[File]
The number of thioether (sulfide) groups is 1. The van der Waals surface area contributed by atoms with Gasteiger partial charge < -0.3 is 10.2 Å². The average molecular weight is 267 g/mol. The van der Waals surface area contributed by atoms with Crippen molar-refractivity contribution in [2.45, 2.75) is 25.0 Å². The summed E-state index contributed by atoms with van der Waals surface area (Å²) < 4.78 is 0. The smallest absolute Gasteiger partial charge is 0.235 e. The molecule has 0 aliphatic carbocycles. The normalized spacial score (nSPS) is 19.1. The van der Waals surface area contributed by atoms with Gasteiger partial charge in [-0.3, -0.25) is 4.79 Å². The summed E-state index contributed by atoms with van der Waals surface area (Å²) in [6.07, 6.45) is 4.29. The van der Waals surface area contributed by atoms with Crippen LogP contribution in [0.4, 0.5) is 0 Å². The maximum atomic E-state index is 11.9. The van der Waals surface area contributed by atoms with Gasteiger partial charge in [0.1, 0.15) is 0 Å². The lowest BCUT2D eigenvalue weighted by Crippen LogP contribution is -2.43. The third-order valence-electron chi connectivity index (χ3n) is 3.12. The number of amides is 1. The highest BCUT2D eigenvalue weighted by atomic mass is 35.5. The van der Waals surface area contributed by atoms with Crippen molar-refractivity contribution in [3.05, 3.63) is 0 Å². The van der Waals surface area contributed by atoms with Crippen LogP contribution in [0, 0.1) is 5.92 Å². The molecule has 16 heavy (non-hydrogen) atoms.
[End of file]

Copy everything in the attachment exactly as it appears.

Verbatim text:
The number of thioether (sulfide) groups is 1. The van der Waals surface area contributed by atoms with Gasteiger partial charge < -0.3 is 10.2 Å². The average molecular weight is 267 g/mol. The van der Waals surface area contributed by atoms with Crippen molar-refractivity contribution in [2.45, 2.75) is 25.0 Å². The summed E-state index contributed by atoms with van der Waals surface area (Å²) < 4.78 is 0. The smallest absolute Gasteiger partial charge is 0.235 e. The molecule has 0 aliphatic carbocycles. The normalized spacial score (nSPS) is 19.1. The van der Waals surface area contributed by atoms with Gasteiger partial charge in [-0.3, -0.25) is 4.79 Å². The summed E-state index contributed by atoms with van der Waals surface area (Å²) in [6.07, 6.45) is 4.29. The van der Waals surface area contributed by atoms with Crippen LogP contribution in [0.4, 0.5) is 0 Å². The maximum atomic E-state index is 11.9. The van der Waals surface area contributed by atoms with Gasteiger partial charge in [0.1, 0.15) is 0 Å². The lowest BCUT2D eigenvalue weighted by Crippen LogP contribution is -2.43. The third-order valence-electron chi connectivity index (χ3n) is 3.12. The number of amides is 1. The highest BCUT2D eigenvalue weighted by atomic mass is 35.5. The van der Waals surface area contributed by atoms with Crippen molar-refractivity contribution in [3.05, 3.63) is 0 Å². The van der Waals surface area contributed by atoms with Crippen LogP contribution in [0, 0.1) is 5.92 Å². The molecule has 16 heavy (non-hydrogen) atoms.